By Paul O’Brien, Political Editor
THURSDAY, JULY 21, 2011
THE Cloyne report into clerical child sex abuse has exposed the “dysfunction, disconnection, elitism and narcissism” at the heart of the Vatican, Enda Kenny has said in a blistering denunciation of the Holy See.
The rape and torture of children was deliberately “downplayed” in order to protect the Vatican’s primacy and power, the Taoiseach told the Dáil yesterday.
Making clear that the days of Church dominance over the state were long gone, Mr Kenny declared: “This is not Rome… (but) a republic of laws, of rights and responsibilities, of proper civic order, where the delinquency and arrogance of a particular version, of a particular kind of ‘morality’, will no longer be tolerated or ignored.”
Mr Kenny was speaking as TDs unanimously backed a motion expressing sympathy with victims and deploring the Vatican’s attempts to frustrate the reporting of abuse cases to the authorities.
He said the revelations of the Cloyne report had brought the Government, Catholics and the Vatican to an “unprecedented juncture”.
While previous reports into child sex abuse had left the country “unshockable”, Cloyne had proved to be “of a different order” because it exposed “an attempt by the Holy See to frustrate an inquiry in a sovereign, democratic republic as little as three years ago, not three decades ago”.
In doing so, the report “excavates the dysfunction, disconnection, elitism, the narcissism that dominate the culture of the Vatican to this day”, Mr Kenny said.
“The rape and torture of children were downplayed or ‘managed’ to uphold instead the primacy of the institution, its power, standing and ‘reputation’.
“Far from listening to evidence of humiliation and betrayal with St Benedict’s ‘ear of the heart’, the Vatican’s reaction was to parse and analyse it with the gimlet eye of a canon lawyer.”
This calculated position was the “polar opposite of the radicalism, humility and compassion” upon which the Church was founded, Mr Kenny added.
“As a practising Catholic, I don’t say any of this easily. Growing up, many of us in here learned we were part of a pilgrim Church. Today, that Church needs to be a penitent Church — a Church truly and deeply penitent for the horrors it perpetrated, hid and denied.”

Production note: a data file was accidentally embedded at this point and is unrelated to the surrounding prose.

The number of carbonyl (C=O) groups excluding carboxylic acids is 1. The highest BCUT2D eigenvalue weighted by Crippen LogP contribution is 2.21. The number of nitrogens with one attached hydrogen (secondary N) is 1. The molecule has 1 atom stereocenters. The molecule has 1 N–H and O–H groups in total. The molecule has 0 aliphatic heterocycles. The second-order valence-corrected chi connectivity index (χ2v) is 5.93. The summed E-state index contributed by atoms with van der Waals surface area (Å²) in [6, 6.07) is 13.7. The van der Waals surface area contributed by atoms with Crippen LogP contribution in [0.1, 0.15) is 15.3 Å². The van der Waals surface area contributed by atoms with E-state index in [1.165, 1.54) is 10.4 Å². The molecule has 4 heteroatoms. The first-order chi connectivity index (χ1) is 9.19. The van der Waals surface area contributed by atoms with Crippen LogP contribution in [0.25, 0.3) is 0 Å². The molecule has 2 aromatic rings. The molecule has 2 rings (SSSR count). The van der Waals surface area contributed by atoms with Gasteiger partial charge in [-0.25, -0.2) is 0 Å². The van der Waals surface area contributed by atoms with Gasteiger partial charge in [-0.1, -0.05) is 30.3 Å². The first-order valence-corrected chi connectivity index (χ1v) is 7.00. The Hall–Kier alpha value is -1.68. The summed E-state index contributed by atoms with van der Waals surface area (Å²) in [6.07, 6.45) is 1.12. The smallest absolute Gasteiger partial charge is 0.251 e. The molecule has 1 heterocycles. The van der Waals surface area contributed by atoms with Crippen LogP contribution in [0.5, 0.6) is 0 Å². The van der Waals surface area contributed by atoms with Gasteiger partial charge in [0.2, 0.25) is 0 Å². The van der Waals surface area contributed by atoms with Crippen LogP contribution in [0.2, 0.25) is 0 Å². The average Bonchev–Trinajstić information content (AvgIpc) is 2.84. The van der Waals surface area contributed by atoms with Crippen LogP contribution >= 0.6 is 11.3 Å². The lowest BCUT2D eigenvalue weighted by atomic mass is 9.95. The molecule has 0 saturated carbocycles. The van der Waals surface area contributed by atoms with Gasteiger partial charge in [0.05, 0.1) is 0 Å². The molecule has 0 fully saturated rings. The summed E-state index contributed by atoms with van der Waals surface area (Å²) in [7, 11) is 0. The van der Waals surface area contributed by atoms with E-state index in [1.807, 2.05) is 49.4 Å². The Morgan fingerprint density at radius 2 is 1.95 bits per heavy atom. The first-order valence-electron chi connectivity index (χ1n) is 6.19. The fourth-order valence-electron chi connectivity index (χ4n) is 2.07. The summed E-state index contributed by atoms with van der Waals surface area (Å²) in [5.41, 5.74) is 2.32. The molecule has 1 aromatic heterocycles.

Mr Kenny said Irish law would “always supersede canon laws that have neither legitimacy nor place in the affairs of this country”.
The Government now awaited the “considered response” of the Vatican on the issue, he said.
But the state also had to “get its house in order”, he added, pointing to failures by the previous administration and the HSE, and saying legislation would be brought forward to improve child protection.
Reacting last night, the Archbishop of Dublin, Diarmuid Martin, criticised the “cabal” in the Church who had refused to recognise procedures set out in 2001 by the current Pope for dealing with abuse cases.
He also expressed concern that the Irish Church’s own watchdog — the National Board for Safeguarding Children (NBSC) — may have insufficient powers when it comes to examining how individual dioceses are handling abuse cases.
Asked on RTÉ if his fellow bishops could be trusted, he replied: “I hope they can. But if there is somebody there that is not prepared to be honest, they will only be discovered when an audit is there which has the powers to be invasive.
“(NBSC chief executive) Ian Elliot has moral power, but for moral power to work, you must have people who act morally, and if there are people acting immorally, then moral power won’t be enough.”
This appeared in the printed version of the Irish Examiner Thursday, July 21, 2011